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Industrial cybersecurity awareness is low despite attacks

10 September 2015

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While traditional manufacturing industries were not designed with security in mind, the proliferation of networks and devices, disparate communication channels, and the use of off-the-shelf software has thrust cybersecurity into the spotlight. Safety and security concerns associated with the high levels of connectivity and integration are surfacing as the concept of the Internet of Things (IoT) takes shape in the industrial networks and manufacturing plant floors. The alarming frequency of sophisticated and targeted advanced persistent threats has given further weight to the safety argument across both process and discrete industries.

New analysis from Frost & Sullivan, The Safety-Security Argument: Expanding Needs in a Connected Enterprise, finds that the global cybersecurity market for control systems is expected to grow at a rate between 20to 25 per cent every year till 2021. North America and Europe will remain at the forefront of creating awareness and initiating technology advancements that address attacks from advanced persistent threats.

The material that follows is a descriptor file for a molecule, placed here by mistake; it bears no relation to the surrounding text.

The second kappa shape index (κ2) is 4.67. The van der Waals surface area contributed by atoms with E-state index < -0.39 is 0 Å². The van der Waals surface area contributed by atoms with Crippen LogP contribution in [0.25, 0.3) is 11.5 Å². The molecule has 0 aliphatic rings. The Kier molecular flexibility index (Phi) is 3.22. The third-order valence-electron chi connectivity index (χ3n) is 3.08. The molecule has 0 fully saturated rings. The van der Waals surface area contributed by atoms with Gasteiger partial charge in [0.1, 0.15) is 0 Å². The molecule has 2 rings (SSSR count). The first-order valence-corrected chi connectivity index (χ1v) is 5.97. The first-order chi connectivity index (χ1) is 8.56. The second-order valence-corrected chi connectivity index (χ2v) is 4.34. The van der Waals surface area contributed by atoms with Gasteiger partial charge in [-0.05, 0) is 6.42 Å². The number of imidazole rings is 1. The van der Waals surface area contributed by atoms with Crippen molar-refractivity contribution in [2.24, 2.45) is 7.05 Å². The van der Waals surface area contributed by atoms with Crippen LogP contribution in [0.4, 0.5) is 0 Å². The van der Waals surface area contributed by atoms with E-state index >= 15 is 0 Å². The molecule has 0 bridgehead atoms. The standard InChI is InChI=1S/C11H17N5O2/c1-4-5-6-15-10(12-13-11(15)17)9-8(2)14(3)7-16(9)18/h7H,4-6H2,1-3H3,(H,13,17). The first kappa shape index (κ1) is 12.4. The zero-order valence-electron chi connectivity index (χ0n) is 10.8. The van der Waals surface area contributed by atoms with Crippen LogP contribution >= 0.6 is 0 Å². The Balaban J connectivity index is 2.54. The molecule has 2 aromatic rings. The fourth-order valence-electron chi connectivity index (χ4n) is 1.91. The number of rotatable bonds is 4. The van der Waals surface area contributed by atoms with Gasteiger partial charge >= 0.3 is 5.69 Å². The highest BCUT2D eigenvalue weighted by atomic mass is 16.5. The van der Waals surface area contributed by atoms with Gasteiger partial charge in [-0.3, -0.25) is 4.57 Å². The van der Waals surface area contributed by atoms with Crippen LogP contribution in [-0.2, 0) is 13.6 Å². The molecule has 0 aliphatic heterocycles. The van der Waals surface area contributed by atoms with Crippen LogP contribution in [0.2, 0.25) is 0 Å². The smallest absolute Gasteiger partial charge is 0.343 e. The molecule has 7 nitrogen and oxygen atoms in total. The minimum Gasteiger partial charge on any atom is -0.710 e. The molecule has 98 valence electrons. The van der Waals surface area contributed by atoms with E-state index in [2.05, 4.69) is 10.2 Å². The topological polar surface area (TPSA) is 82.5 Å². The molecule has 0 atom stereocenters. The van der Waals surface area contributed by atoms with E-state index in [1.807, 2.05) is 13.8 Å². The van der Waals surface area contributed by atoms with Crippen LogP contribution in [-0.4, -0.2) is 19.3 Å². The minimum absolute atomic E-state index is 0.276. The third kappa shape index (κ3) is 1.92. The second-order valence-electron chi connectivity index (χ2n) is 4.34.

For complementary access to more information on this research, please visit ow.ly/RYB0a.

Frost & Sullivan Industrial Automation and Process Control Senior Research Analyst Sonia Francisco says: “Enterprises currently employ a broad, layered approach towards protecting cyber assets while industry organisations work on establishing suitable standards. Partnerships among government, industry and research institutes will be vital in forming robust, industry-based standards that will speed up the development of comprehensive security management solutions.”

As the IoT concept transforms plant architecture, defence-by-default security strategies will give way to defence-by-design systems. In-built security that can sense, adapt, modify and respond to threats based on various ecosystem parameters will gain traction.

Creating industry- and application-specific systems will also be crucial as information technology (IT) systems continue to stream into the operational technology (OT) space. IT and the OT ecosystems providers must join hands to deploy end-to-end cyber security products for industrial systems.

Francisco notes: “Such extensive integration will require a new age workforce with both IT and OT expertise. Cybersecurity service providers can provide training and change management solutions that will bridge the knowledge gap.”

As a majority of industries upgrade to smart systems and processes, industrial cybersecurity will soon make the inevitable shift from a reactive operating model to a proactive design philosophy.

The The Safety-Security Argument: Expanding Needs in a Connected Enterprise is a Market Insight that is part of the Industrial Automation & Process Control Growth Partnership Service program. This study provides a strategic outlook of cyber security requirements and best practices in the era of connected assets and connected enterprises. The Insight sheds light on the challenges, opportunities and strategies in the cybersecurity space evaluated following extensive interviews with market participants. Go to www.frost.com for further information.

 
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